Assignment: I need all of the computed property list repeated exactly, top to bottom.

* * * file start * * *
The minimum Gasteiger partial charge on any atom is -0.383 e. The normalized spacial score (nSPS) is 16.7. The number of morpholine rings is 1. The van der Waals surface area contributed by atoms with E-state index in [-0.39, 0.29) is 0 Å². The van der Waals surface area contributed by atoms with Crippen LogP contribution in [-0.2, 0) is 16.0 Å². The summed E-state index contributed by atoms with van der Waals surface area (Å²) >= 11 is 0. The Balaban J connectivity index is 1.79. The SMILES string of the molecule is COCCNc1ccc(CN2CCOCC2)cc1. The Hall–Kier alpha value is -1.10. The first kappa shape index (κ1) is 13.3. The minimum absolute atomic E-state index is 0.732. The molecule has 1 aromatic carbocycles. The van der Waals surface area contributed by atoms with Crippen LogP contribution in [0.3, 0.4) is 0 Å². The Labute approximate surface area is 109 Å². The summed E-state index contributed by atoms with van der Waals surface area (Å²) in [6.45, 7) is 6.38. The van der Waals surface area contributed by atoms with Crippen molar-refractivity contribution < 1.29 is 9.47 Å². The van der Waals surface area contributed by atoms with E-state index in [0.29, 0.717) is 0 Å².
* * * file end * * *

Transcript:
The minimum Gasteiger partial charge on any atom is -0.383 e. The normalized spacial score (nSPS) is 16.7. The number of morpholine rings is 1. The van der Waals surface area contributed by atoms with E-state index in [-0.39, 0.29) is 0 Å². The van der Waals surface area contributed by atoms with Crippen LogP contribution in [-0.2, 0) is 16.0 Å². The summed E-state index contributed by atoms with van der Waals surface area (Å²) >= 11 is 0. The Balaban J connectivity index is 1.79. The SMILES string of the molecule is COCCNc1ccc(CN2CCOCC2)cc1. The Hall–Kier alpha value is -1.10. The first kappa shape index (κ1) is 13.3. The minimum absolute atomic E-state index is 0.732. The molecule has 1 aromatic carbocycles. The van der Waals surface area contributed by atoms with Crippen LogP contribution in [0.3, 0.4) is 0 Å². The Labute approximate surface area is 109 Å². The summed E-state index contributed by atoms with van der Waals surface area (Å²) in [6.45, 7) is 6.38. The van der Waals surface area contributed by atoms with Crippen molar-refractivity contribution < 1.29 is 9.47 Å². The van der Waals surface area contributed by atoms with E-state index in [0.29, 0.717) is 0 Å².